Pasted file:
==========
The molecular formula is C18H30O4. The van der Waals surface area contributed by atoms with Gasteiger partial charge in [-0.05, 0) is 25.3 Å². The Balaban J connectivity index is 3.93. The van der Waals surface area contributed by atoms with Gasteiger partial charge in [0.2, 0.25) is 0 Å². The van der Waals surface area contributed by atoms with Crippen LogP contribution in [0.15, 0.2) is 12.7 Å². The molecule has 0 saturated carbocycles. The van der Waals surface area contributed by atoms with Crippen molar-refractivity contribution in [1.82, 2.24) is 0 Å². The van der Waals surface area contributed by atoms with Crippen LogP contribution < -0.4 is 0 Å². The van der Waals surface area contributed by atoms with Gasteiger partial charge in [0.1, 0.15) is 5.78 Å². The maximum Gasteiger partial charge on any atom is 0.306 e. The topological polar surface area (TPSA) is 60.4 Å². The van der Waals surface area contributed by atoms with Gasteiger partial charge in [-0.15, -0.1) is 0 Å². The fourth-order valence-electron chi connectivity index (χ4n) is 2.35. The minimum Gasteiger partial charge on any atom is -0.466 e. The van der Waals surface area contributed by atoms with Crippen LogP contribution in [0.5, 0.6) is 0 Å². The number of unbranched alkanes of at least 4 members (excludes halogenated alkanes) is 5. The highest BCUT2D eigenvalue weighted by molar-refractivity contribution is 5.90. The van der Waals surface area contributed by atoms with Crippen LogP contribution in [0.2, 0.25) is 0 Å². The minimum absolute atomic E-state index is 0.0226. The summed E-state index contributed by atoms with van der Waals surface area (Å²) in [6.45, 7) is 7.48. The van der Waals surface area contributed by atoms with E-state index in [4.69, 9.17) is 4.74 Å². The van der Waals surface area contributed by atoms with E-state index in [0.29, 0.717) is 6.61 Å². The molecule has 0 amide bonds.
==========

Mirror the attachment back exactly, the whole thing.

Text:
The molecular formula is C18H30O4. The van der Waals surface area contributed by atoms with Gasteiger partial charge in [-0.05, 0) is 25.3 Å². The Balaban J connectivity index is 3.93. The van der Waals surface area contributed by atoms with Gasteiger partial charge in [0.2, 0.25) is 0 Å². The van der Waals surface area contributed by atoms with Crippen LogP contribution in [0.15, 0.2) is 12.7 Å². The molecule has 0 saturated carbocycles. The van der Waals surface area contributed by atoms with Crippen molar-refractivity contribution in [1.82, 2.24) is 0 Å². The van der Waals surface area contributed by atoms with Crippen LogP contribution < -0.4 is 0 Å². The van der Waals surface area contributed by atoms with Gasteiger partial charge in [0.1, 0.15) is 5.78 Å². The maximum Gasteiger partial charge on any atom is 0.306 e. The topological polar surface area (TPSA) is 60.4 Å². The van der Waals surface area contributed by atoms with Gasteiger partial charge in [-0.15, -0.1) is 0 Å². The fourth-order valence-electron chi connectivity index (χ4n) is 2.35. The minimum Gasteiger partial charge on any atom is -0.466 e. The van der Waals surface area contributed by atoms with Crippen LogP contribution in [0.5, 0.6) is 0 Å². The number of unbranched alkanes of at least 4 members (excludes halogenated alkanes) is 5. The highest BCUT2D eigenvalue weighted by molar-refractivity contribution is 5.90. The van der Waals surface area contributed by atoms with Crippen LogP contribution in [0.2, 0.25) is 0 Å². The minimum absolute atomic E-state index is 0.0226. The summed E-state index contributed by atoms with van der Waals surface area (Å²) in [6.45, 7) is 7.48. The van der Waals surface area contributed by atoms with E-state index in [4.69, 9.17) is 4.74 Å². The van der Waals surface area contributed by atoms with E-state index in [0.29, 0.717) is 6.61 Å². The molecule has 0 amide bonds.